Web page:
On my Life List of travel are not only places to visit, but times.
My agenda is booked for Solstices for years to come, in whatever order I can make them happen. I want to be in St Petersburg for White Nights. To be there for the time of no night, but only a twilight, to be never in the dark, and everything illuminated as the blear of light reflecting from the surface of the Neva. I want to absorb the energy of that, the overwhelm of it, to fill myself up with it, to get drunk and high on light. Another year, I want to be in Latvia for Jāņi, to stay awake through the four hours of near-darkness that is the Solstice’s excuse for night, to crown my head with flowers, and hear Latvians singing to their pagan deities and forces of nature.
Summer Solstice is one of the purest, simplest, most easily understandable holidays of all.
In a world where the length of time it takes to explain a precept is directly proportional to its being poppycock, you don’t need to explain the Summer Solstice. It happens to you, fierce and direct. Every culture around the world recognizes the peak of the sunlight year in some way. It may be one of the oldest holidays, from the moment that we became able to remember as a species that days can be different from one another.
Solstice celebrates the power source of our entire existence on Earth. It is the celebration of our star. The sun’s light comes through plants comes through food turns to energy turns to cellular matter turns into thoughts turns to everything we make, create, and grow. I loved the moment that I learned the word ‘photography’ means ‘light writing,’ for everything we do, as creatures of the sun, is an interpretation and transmission of light: a cause of light to move, into shapes, into images, into actions. Every creation of ours is a tiny planet.
Wallace Stevens can tell it better than I; here is from a poem he wrote, his planet:
Ariel was glad he had written his poems.
They were of a remembered time
Or of something seen that he liked….
His self and the sun were one
And his poems, although makings of his self,
Were no less makings of the sun.
It was not important that they survive.
What mattered was that they should bear
Some lineament or character,
Some affluence, if only half-perceived,
In the poverty of their words,
Of the planet of which they were part.
Our role is to translate the life that is given us into words, movement, relationships, decisions, into love. We create something new whenever we speak, whenever we act, and between and among ourselves in every interaction: we trace new patterns in every choice and enactment of value, in an endless infinity of forms.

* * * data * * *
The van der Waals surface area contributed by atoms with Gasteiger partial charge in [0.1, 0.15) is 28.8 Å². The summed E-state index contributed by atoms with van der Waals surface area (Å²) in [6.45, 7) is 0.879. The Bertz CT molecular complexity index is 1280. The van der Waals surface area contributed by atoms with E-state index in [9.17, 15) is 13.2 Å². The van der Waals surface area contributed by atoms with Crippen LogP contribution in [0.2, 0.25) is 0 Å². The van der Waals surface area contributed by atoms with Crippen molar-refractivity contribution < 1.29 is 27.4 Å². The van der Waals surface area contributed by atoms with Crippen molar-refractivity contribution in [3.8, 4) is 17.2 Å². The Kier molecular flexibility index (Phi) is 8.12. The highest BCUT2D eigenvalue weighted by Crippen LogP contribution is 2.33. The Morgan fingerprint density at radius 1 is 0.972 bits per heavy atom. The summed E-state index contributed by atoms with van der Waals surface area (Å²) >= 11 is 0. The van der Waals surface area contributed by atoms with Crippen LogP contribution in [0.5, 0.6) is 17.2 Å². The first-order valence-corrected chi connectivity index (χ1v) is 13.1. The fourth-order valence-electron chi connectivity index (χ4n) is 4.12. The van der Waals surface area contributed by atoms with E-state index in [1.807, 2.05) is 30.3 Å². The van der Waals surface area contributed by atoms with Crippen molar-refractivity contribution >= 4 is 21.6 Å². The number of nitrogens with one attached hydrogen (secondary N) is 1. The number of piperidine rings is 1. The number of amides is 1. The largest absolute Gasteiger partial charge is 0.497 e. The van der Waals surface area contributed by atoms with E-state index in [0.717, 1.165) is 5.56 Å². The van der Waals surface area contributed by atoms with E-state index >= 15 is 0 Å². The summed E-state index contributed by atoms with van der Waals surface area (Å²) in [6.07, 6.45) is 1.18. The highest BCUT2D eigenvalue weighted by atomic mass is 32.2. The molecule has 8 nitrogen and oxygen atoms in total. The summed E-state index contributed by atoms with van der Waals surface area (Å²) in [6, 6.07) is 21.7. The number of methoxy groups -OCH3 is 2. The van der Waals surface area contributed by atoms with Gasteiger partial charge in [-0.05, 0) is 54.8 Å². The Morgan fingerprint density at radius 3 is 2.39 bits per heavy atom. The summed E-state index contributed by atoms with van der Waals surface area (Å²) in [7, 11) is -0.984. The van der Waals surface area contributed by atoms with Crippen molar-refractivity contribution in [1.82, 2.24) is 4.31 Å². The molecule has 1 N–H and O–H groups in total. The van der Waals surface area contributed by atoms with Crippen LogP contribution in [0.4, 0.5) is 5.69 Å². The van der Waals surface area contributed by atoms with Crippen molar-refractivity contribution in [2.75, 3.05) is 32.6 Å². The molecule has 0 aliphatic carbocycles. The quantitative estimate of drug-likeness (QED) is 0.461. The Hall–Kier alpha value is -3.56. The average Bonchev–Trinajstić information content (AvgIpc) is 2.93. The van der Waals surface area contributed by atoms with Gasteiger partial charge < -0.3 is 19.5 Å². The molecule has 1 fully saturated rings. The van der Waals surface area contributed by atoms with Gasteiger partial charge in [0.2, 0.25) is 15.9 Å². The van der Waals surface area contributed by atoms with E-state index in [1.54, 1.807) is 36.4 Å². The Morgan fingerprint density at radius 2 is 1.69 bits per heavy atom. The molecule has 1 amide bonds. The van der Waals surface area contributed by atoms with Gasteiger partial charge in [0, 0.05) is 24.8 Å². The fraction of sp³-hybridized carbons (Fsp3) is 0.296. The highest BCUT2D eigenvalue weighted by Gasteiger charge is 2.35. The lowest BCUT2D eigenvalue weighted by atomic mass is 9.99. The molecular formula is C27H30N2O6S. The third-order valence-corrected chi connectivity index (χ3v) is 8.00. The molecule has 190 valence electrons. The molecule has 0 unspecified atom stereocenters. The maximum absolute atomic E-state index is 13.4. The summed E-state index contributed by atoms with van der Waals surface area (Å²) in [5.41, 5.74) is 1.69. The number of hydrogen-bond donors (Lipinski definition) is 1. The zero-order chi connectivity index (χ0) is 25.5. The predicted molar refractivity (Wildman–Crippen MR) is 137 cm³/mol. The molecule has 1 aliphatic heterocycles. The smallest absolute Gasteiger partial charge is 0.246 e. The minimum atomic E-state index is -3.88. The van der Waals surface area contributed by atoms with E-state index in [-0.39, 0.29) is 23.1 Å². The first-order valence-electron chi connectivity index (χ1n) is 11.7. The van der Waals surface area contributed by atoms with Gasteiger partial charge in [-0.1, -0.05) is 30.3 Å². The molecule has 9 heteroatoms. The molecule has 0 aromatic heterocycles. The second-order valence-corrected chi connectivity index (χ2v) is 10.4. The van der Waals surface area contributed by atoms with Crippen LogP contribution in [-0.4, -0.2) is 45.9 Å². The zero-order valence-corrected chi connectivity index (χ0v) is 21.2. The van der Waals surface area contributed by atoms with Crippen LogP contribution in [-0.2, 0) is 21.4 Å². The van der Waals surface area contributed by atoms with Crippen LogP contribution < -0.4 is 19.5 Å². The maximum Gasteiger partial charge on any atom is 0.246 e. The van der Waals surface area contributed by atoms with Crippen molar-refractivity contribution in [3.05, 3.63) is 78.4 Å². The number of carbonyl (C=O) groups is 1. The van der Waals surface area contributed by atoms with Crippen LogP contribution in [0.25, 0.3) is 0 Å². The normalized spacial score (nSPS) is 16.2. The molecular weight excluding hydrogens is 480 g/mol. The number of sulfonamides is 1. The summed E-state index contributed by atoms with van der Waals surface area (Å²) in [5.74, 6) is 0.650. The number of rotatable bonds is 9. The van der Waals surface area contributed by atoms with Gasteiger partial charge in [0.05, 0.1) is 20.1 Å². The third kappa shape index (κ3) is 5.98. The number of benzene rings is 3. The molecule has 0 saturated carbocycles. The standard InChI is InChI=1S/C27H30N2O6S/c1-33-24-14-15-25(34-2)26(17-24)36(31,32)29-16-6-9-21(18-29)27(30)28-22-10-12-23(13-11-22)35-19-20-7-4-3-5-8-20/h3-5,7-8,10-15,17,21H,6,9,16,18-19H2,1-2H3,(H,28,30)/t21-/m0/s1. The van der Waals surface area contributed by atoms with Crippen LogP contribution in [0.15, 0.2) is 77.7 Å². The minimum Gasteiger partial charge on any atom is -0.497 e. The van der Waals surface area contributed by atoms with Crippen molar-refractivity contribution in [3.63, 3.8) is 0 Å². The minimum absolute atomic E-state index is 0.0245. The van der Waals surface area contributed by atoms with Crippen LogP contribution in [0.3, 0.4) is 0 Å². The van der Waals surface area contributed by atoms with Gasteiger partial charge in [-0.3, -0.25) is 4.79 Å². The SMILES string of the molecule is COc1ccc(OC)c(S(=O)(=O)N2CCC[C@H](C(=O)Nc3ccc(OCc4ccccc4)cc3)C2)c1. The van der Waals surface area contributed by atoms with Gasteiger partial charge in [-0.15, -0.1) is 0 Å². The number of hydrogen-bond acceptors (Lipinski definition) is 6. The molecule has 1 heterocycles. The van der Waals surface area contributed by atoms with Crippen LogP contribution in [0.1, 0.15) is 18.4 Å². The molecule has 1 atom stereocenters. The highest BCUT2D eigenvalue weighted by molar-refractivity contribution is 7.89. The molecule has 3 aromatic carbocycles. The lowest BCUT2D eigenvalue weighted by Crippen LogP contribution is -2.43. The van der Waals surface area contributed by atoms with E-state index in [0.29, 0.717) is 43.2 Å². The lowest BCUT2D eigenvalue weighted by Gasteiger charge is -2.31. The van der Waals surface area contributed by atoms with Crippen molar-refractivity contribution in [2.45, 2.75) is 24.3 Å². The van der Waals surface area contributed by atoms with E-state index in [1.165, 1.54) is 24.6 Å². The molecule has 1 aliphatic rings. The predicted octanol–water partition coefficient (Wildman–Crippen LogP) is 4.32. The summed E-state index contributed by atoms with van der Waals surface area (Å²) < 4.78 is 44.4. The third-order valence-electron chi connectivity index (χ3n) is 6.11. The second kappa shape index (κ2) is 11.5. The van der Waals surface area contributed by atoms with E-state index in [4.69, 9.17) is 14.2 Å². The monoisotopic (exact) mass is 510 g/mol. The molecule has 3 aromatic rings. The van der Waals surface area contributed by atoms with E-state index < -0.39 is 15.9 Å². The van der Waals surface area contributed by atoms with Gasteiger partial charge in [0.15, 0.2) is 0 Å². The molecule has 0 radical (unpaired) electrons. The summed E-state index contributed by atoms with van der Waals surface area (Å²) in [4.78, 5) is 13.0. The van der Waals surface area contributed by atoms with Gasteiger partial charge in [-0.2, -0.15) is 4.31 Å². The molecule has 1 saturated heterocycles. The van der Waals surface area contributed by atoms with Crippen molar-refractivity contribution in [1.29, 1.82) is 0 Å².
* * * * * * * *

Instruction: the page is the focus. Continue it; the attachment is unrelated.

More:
One way to say it is this: we are the hands of G-d in the world. Even prayer, like wishing, only goes so far. Like all acts of magic, it has to be accompanied by doing: every magic-user knows that you can’t just do a spell for a new job, you have to go out and look for a job, too. The act clears a path for the magic to work, or the magic clears a path for the act to work. In the same sense, we are instrumental to creation. We are prisms of the Sun’s light, directing it for a purpose. Inspiration feeds us, but as embodied beings, we have to do the work. You want a better world, you make it. We are assistants of creation, offspring of the Sun. Our poems are planets on the table.
You are the Sun’s little child, so for your Solstice observation, make something!
You are the way light finds expression. You are a prism cut as nobody else is cut. Let yourself be supersaturated with light until it spills from you, leaks from the corners of your eyes, streams through your irises, runs out the corners of your mouth, flows out through your voice, pours into the world through your uniqueness and love.
Creatrix, conjuror, artificer, carpenter, weaver, singer, dancer, choreographer, composer, musician, director, actor, photographer, painter, sculptor, poet, writer, joiner, smith, storyteller, baker, cook, shipwright, wheelwright, turner, chandler, cantor, homilist, vessel, channel: let this day bless you for all you bring forth from the raw matter of Light.
Your self and the sun are one
And the makings of yourself
Are no less makings of the Sun.
Here is a visual ode to the midnight sun, by Michael Levy, to sunbathe in (recommended full screen on this one):
Blessed be, and Love!
Photography by Ole Salomonsen, Arctic Light Photo.
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Ed: Kate Bartolotta